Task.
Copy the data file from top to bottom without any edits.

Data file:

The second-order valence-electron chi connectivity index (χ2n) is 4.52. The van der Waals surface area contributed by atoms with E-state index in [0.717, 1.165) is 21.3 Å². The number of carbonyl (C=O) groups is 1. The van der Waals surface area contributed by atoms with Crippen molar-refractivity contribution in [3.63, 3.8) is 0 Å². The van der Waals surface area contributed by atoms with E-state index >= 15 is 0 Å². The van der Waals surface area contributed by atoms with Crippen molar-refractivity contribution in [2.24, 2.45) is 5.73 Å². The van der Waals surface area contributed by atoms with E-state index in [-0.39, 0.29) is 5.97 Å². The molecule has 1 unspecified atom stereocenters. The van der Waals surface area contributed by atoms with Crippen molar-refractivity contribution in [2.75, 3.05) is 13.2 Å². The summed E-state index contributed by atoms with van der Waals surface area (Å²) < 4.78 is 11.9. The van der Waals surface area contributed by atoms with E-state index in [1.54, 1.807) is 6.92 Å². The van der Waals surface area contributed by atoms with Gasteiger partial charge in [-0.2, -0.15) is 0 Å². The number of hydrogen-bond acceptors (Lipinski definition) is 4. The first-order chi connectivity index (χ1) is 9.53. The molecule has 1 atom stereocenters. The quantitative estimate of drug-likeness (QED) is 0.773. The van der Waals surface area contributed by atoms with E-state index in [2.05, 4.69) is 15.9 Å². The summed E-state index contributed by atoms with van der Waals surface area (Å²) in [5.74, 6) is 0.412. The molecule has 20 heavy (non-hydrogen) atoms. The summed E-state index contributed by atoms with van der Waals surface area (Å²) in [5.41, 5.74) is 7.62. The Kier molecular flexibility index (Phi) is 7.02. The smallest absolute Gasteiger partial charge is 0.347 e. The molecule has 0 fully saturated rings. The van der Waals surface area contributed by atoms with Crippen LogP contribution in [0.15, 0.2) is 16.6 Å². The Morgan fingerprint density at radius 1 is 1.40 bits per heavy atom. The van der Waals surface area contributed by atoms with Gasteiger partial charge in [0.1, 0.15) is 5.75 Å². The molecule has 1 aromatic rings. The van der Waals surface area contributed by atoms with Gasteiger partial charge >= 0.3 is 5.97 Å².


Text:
The second-order valence-electron chi connectivity index (χ2n) is 4.52. The van der Waals surface area contributed by atoms with E-state index in [0.717, 1.165) is 21.3 Å². The number of carbonyl (C=O) groups is 1. The van der Waals surface area contributed by atoms with Crippen molar-refractivity contribution in [3.63, 3.8) is 0 Å². The van der Waals surface area contributed by atoms with E-state index >= 15 is 0 Å². The van der Waals surface area contributed by atoms with Crippen molar-refractivity contribution in [2.24, 2.45) is 5.73 Å². The van der Waals surface area contributed by atoms with E-state index in [-0.39, 0.29) is 5.97 Å². The molecule has 1 unspecified atom stereocenters. The van der Waals surface area contributed by atoms with Crippen molar-refractivity contribution in [2.75, 3.05) is 13.2 Å². The summed E-state index contributed by atoms with van der Waals surface area (Å²) < 4.78 is 11.9. The van der Waals surface area contributed by atoms with E-state index in [1.54, 1.807) is 6.92 Å². The van der Waals surface area contributed by atoms with Gasteiger partial charge in [-0.2, -0.15) is 0 Å². The number of hydrogen-bond acceptors (Lipinski definition) is 4. The first-order chi connectivity index (χ1) is 9.53. The molecule has 1 atom stereocenters. The quantitative estimate of drug-likeness (QED) is 0.773. The van der Waals surface area contributed by atoms with E-state index in [2.05, 4.69) is 15.9 Å². The summed E-state index contributed by atoms with van der Waals surface area (Å²) in [5.74, 6) is 0.412. The molecule has 20 heavy (non-hydrogen) atoms. The summed E-state index contributed by atoms with van der Waals surface area (Å²) in [5.41, 5.74) is 7.62. The Kier molecular flexibility index (Phi) is 7.02. The smallest absolute Gasteiger partial charge is 0.347 e. The molecule has 0 fully saturated rings. The van der Waals surface area contributed by atoms with Crippen LogP contribution in [0.15, 0.2) is 16.6 Å². The Morgan fingerprint density at radius 1 is 1.40 bits per heavy atom. The van der Waals surface area contributed by atoms with Gasteiger partial charge in [0.1, 0.15) is 5.75 Å². The molecule has 1 aromatic rings. The van der Waals surface area contributed by atoms with Gasteiger partial charge >= 0.3 is 5.97 Å².